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The Concept 'Return' as a Source of Different Developments in Oceanic Languages

The Concept 'Return' as a Source of Different Developments in Oceanic Languages Abstract: Based on earlier work by Frank Lichtenberk and Bernhard Wälchli, where different paths of grammaticalization are identified in a small sample of Oceanic languages (Lichtenberk) and a general sample of 100 languages (Wälchli), taking the verb 'return' as a starting point and leading to targets like reditive directionals ('back'), repetition markers ('again'), prohibitive markers, additive markers ('also', 'too', 'as well'), and reflexive markers, this article aims to make some further contributions to this topic. Looking at a larger set of Oceanic languages, I found several other paths of grammaticalization for 'return'/ 'again'; that is, paths leading to nominal determiners ('another'), to contrastive or emphatic particles ('indeed', 'exactly'), to inclusive adverbial intensifiers ('-self'), to reciprocal markers, to prepositions ('until') or conjunctions ('then'), to exclamative markers, and even to tense-aspect markers. I first give various examples illustrating these developments, and then propose a diagram— as a first step toward developing a semantic map—summarizing and motivating these connections. Finally, I examine the distribution of the relevant uses in Oceanic languages, as well as possible and impossible coexistence of specific meanings in these languages. http://www.deepdyve.com/assets/images/DeepDyve-Logo-lg.png Oceanic Linguistics University of Hawai'I Press

The Concept 'Return' as a Source of Different Developments in Oceanic Languages

Oceanic Linguistics , Volume 51 (1) – Jun 30, 2012

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Publisher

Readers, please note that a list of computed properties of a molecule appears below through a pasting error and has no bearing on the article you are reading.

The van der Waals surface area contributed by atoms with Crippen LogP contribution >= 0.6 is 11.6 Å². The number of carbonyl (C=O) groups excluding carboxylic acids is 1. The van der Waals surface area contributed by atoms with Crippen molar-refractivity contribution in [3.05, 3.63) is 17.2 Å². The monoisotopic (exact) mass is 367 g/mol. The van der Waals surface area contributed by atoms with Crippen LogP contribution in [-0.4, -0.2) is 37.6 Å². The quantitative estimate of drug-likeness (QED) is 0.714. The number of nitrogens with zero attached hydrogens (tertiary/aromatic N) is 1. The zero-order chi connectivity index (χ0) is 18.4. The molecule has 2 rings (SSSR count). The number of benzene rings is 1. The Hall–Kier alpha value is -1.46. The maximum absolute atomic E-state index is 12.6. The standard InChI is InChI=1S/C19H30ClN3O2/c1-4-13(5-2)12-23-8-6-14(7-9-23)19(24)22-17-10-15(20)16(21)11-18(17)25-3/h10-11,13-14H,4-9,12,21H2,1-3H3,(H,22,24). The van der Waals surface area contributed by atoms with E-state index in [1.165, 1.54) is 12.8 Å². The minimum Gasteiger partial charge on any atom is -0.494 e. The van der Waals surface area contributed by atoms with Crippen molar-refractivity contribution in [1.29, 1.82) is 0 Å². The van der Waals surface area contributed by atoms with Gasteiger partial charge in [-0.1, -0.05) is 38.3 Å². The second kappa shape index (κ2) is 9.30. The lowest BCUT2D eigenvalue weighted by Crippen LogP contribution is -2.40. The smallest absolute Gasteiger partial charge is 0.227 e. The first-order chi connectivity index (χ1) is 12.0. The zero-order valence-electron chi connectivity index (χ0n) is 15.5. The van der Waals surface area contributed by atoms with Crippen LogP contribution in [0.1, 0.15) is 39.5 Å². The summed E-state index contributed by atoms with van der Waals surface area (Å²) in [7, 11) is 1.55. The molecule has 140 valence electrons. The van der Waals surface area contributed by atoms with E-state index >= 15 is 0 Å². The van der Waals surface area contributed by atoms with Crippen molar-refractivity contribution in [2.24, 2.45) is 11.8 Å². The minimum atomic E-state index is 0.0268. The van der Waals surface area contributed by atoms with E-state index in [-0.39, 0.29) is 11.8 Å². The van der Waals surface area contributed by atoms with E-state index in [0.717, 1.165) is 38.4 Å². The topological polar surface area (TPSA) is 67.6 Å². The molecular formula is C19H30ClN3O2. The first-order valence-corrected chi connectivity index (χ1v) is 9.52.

University of Hawai'I Press
Copyright
Copyright © 2008 University of Hawai'i Press.
ISSN
1527-9421
Publisher site
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Abstract

Abstract: Based on earlier work by Frank Lichtenberk and Bernhard Wälchli, where different paths of grammaticalization are identified in a small sample of Oceanic languages (Lichtenberk) and a general sample of 100 languages (Wälchli), taking the verb 'return' as a starting point and leading to targets like reditive directionals ('back'), repetition markers ('again'), prohibitive markers, additive markers ('also', 'too', 'as well'), and reflexive markers, this article aims to make some further contributions to this topic. Looking at a larger set of Oceanic languages, I found several other paths of grammaticalization for 'return'/ 'again'; that is, paths leading to nominal determiners ('another'), to contrastive or emphatic particles ('indeed', 'exactly'), to inclusive adverbial intensifiers ('-self'), to reciprocal markers, to prepositions ('until') or conjunctions ('then'), to exclamative markers, and even to tense-aspect markers. I first give various examples illustrating these developments, and then propose a diagram— as a first step toward developing a semantic map—summarizing and motivating these connections. Finally, I examine the distribution of the relevant uses in Oceanic languages, as well as possible and impossible coexistence of specific meanings in these languages.

Journal

Oceanic LinguisticsUniversity of Hawai'I Press

Published: Jun 30, 2012

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